Posted by Joshua on Tuesday, April 12th, 2011
Syria Sacks Head of State-Run Tishreen Newspaper, Arabiya Says
2011-04-09, By Massoud A. Derhally
April 9 (Bloomberg) — Syria sacked Samira al-Masalma the editor-in-chief of state-run newspaper Tishreen after she blamed security forces for killings of protesters, Al-Arabiya television reported today without saying where it obtained the information…..[she cried in the interview over relatives of hers from Daraa.]
Syria’s race against the clock
Posted By Peter Harling Monday, April 11, 2011
The Syria we knew is no longer. Together with the rest of the region, it has entered an era of uncertainty and incessant flux. For now it has settled into a slow-motion revolution, as protests both fail to reach a critical mass and prod authorities to successfully respond to far-reaching demands. Two conflicting trends currently coexist. The regime has laid out a body of reforms which have the potential to win over enough popular support to ensure a peaceful way forward. But it has also failed to bring violence to an end, whether due to senseless scare tactics, well-ingrained habits of the security apparatus, possible provocations staged by the regime’s many enemies (from dissident members of the ruling family to hostile parties abroad to home-grown die-hard Islamists) and the increasingly tense general atmosphere — or a mix of all the above.
Although many view the present through the prism of the past, with memories still fresh of the ruthlessness with which the Muslim Brotherhood-led uprising of the early 1980s was crushed, it is doubtful that all-out repression today would put an end to protests that enjoy a much broader base — even if they have taken on Islamist undertones in some places. Alternatively, quick-fixes, cosmetic changes and empty promises would only postpone an explosion.
This leaves Syrians the choice between two perilous journeys: either radical reform or outright revolution. Neither offers easy answers to the deep-seated issues at stake, including preserving Syria’s fragile secular model, addressing its severe economic predicament and maintaining its regional standing. …..
If Assad falls, we will see all the region’s alliances unravel
Guardian (GB): 2011-04-11
Syria’s president is not the only one nervously monitoring the protests. Regime change there will reshape the Middle East. The Syrian regime, long a key player in the Middle East power play, has decided to fight back with full force. It seems determined to defeat the tidal wave of popular protest that smashed the regimes of Tunisia and Egypt, that is threatening rulers …
….Post-Mubarak Egypt is likely to distance itself from Israel and rejoin the Arab camp, while Syria’s alliance with Iran – unpopular with the Sunni- majority population, – could be endangered by any change of regime in Damascus. Other significant changes to the regional geopolitical map include the emergence of Turkey as a beneficent player, promoting trade and conflict resolution, and Iraq’s slow recovery as a major Arab power from the devastation inflicted on it by Tony Blair, George Bush and America’s pro-Israel neocons.Are we then about to witness some reshuffling of alliances formed 30 years ago? Iraq and Iran, who fought a bitter war in the 1980s, could well draw closer now both are under Shia leadership. Together they will form a formidable power block. America’s colossal investment in men and treasure in the Iraq war will seem vainer than ever.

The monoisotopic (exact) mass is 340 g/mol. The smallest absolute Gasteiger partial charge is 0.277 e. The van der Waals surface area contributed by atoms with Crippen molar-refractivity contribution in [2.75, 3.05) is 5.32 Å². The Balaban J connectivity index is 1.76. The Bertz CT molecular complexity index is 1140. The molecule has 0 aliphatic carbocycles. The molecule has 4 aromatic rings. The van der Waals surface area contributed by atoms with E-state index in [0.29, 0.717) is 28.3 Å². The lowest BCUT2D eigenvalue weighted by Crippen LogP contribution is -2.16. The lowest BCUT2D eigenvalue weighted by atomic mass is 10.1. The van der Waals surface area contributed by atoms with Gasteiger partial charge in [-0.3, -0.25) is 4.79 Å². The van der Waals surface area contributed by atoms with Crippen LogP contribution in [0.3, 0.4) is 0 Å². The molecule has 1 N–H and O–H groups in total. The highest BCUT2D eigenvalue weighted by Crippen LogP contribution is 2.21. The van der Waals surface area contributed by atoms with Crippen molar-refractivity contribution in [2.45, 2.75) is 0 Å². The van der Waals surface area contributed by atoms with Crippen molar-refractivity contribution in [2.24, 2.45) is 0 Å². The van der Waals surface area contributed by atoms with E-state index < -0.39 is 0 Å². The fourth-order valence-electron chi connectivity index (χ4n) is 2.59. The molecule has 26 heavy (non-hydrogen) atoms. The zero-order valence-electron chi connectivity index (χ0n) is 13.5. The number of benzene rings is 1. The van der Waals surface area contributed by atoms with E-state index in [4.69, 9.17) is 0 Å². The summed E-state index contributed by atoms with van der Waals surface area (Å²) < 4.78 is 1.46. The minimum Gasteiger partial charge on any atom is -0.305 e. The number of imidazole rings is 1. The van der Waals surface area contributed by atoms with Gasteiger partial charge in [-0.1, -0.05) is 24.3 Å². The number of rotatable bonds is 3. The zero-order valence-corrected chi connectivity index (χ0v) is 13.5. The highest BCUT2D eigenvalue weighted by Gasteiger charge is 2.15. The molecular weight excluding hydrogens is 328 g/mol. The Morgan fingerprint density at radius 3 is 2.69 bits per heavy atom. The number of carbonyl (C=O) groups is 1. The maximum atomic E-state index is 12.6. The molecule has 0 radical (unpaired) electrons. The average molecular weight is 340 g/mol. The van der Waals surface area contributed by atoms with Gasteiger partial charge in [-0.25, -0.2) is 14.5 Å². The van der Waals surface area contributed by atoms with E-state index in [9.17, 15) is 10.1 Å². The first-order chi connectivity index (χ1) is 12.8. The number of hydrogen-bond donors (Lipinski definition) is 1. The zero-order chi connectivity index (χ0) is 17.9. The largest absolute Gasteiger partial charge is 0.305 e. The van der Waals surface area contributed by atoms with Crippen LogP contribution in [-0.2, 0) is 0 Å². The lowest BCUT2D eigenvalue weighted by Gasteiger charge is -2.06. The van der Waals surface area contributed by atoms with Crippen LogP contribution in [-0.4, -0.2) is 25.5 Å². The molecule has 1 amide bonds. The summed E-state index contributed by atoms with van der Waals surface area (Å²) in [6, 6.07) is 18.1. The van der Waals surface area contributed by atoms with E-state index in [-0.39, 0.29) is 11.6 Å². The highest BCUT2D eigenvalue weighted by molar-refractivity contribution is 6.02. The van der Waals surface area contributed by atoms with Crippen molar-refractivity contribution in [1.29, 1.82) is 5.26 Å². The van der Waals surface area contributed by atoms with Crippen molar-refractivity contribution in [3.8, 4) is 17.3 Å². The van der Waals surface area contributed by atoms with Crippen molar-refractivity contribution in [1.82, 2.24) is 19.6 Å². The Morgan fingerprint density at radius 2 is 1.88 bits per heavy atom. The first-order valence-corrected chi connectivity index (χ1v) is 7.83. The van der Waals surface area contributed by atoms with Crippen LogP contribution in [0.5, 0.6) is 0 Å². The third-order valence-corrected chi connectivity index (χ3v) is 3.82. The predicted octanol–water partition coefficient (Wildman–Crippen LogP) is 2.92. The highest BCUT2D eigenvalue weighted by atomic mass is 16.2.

Some things, however, could remain the same. Once the crisis abates, Turkey will continue to cultivate its friendship with Syria whatever the nature of its regime, because Syria will remain a key pivot of Turkey’s ambitious Arab policy. Turkey may indeed come to replace Iran as Syria’s main regional ally.
Nor is the crisis likely to reduce Syria’s influence in Lebanon. No Syrian regime of any colour can tolerate a hostile government in Beirut. Its security – especially vis-a-vis Israel – is intimately tied to that of its Lebanese neighbour. The wave of protest engulfing the Arab world has pushed the Arab-Israeli conflict into second place. But that can only be temporary. Until it is resolved, the region will know no stability and little peace.
The regime of Syrian President Bashar al-Assad has been pursuing a divide-and-conquer strategy against dissent, using specific carrots-and-sticks to appease and repress the country’s complicated collection of tribal, ethnic and religious interests. …
U.S. Policymakers and Analysts Debate on Syria: Human rights activists and members of Congress criticized the administration’s “tepid” response to violence in Syria, as well as SenatorJohn Kerry (D-MA) and Secretary of State Hillary Clinton references to Syrian President Bashar al-Assad as a “reformer.” Rep. Gary Ackerman (D-NY) said that anyone who thought Assad was a reformer was “fooling themselves.” Bilal Y. Saab argued that a collapse of the regime would have ripple effects across the Middle East. Gary Gambill examined Assad‘s survival strategy for remaining in power. Nicholas Blanford analyzes the recent events in Syria and questions whether Assad will be effective in attempting to divide and conquer the opposition.
Cage and Wave « P U L S E
By Robin Yassin-Kassab
This interview with Syria Comment’s Joshua Landis is well worth watching for background on Syria’s sectarian divisions and their influence on current events. I agree with most of what he says but I differ with his interpretation. …
Freedom of expression: Egyptian Military Court Sentences Blogger To 3 Years
by The Associated Press,April 11, 2011
An Egyptian military tribunal convicted a blogger of insulting the army and sentenced him to three years in prison, further raising activists’ fears that the army is against greater freedom of expression and political reform……